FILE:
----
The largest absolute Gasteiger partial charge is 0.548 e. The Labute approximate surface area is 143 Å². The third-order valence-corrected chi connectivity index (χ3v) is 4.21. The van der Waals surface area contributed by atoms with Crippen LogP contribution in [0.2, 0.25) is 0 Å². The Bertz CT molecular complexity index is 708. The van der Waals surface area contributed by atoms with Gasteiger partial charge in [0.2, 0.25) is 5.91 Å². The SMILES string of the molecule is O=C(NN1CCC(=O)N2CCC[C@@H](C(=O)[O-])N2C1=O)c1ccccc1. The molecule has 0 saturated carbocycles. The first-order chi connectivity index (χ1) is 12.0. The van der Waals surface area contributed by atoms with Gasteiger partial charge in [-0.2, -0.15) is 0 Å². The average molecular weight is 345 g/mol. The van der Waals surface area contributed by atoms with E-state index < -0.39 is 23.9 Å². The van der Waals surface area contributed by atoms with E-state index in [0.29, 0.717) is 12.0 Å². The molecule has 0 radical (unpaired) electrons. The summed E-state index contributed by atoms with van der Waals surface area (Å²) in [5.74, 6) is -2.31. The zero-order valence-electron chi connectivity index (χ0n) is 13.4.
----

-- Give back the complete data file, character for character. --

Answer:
The largest absolute Gasteiger partial charge is 0.548 e. The Labute approximate surface area is 143 Å². The third-order valence-corrected chi connectivity index (χ3v) is 4.21. The van der Waals surface area contributed by atoms with Crippen LogP contribution in [0.2, 0.25) is 0 Å². The Bertz CT molecular complexity index is 708. The van der Waals surface area contributed by atoms with Gasteiger partial charge in [0.2, 0.25) is 5.91 Å². The SMILES string of the molecule is O=C(NN1CCC(=O)N2CCC[C@@H](C(=O)[O-])N2C1=O)c1ccccc1. The molecule has 0 saturated carbocycles. The first-order chi connectivity index (χ1) is 12.0. The van der Waals surface area contributed by atoms with Gasteiger partial charge in [-0.2, -0.15) is 0 Å². The average molecular weight is 345 g/mol. The van der Waals surface area contributed by atoms with E-state index < -0.39 is 23.9 Å². The van der Waals surface area contributed by atoms with E-state index in [0.29, 0.717) is 12.0 Å². The molecule has 0 radical (unpaired) electrons. The summed E-state index contributed by atoms with van der Waals surface area (Å²) in [5.74, 6) is -2.31. The zero-order valence-electron chi connectivity index (χ0n) is 13.4.